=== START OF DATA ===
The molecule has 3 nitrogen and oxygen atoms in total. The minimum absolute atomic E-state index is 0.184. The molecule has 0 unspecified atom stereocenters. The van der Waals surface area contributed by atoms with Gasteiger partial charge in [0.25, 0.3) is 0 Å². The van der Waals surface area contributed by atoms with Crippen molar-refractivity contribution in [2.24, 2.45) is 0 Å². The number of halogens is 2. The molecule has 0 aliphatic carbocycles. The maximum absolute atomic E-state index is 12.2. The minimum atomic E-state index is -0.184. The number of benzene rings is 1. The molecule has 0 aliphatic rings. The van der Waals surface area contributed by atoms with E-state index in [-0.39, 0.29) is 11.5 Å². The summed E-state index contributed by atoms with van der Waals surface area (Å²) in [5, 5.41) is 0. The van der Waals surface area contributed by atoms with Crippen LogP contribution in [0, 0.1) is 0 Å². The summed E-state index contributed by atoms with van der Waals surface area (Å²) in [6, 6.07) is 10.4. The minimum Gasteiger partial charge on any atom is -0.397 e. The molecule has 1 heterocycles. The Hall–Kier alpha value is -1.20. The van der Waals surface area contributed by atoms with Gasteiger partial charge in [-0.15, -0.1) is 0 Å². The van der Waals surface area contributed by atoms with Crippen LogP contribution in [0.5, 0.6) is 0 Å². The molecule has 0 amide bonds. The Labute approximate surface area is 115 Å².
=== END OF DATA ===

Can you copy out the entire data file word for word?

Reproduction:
The molecule has 3 nitrogen and oxygen atoms in total. The minimum absolute atomic E-state index is 0.184. The molecule has 0 unspecified atom stereocenters. The van der Waals surface area contributed by atoms with Gasteiger partial charge in [0.25, 0.3) is 0 Å². The van der Waals surface area contributed by atoms with Crippen molar-refractivity contribution in [2.24, 2.45) is 0 Å². The number of halogens is 2. The molecule has 0 aliphatic carbocycles. The maximum absolute atomic E-state index is 12.2. The minimum atomic E-state index is -0.184. The number of benzene rings is 1. The molecule has 0 aliphatic rings. The van der Waals surface area contributed by atoms with E-state index in [-0.39, 0.29) is 11.5 Å². The summed E-state index contributed by atoms with van der Waals surface area (Å²) in [5, 5.41) is 0. The van der Waals surface area contributed by atoms with Crippen LogP contribution in [0, 0.1) is 0 Å². The summed E-state index contributed by atoms with van der Waals surface area (Å²) in [6, 6.07) is 10.4. The minimum Gasteiger partial charge on any atom is -0.397 e. The molecule has 1 heterocycles. The Hall–Kier alpha value is -1.20. The van der Waals surface area contributed by atoms with Gasteiger partial charge in [-0.15, -0.1) is 0 Å². The van der Waals surface area contributed by atoms with Crippen LogP contribution in [0.5, 0.6) is 0 Å². The molecule has 0 amide bonds. The Labute approximate surface area is 115 Å².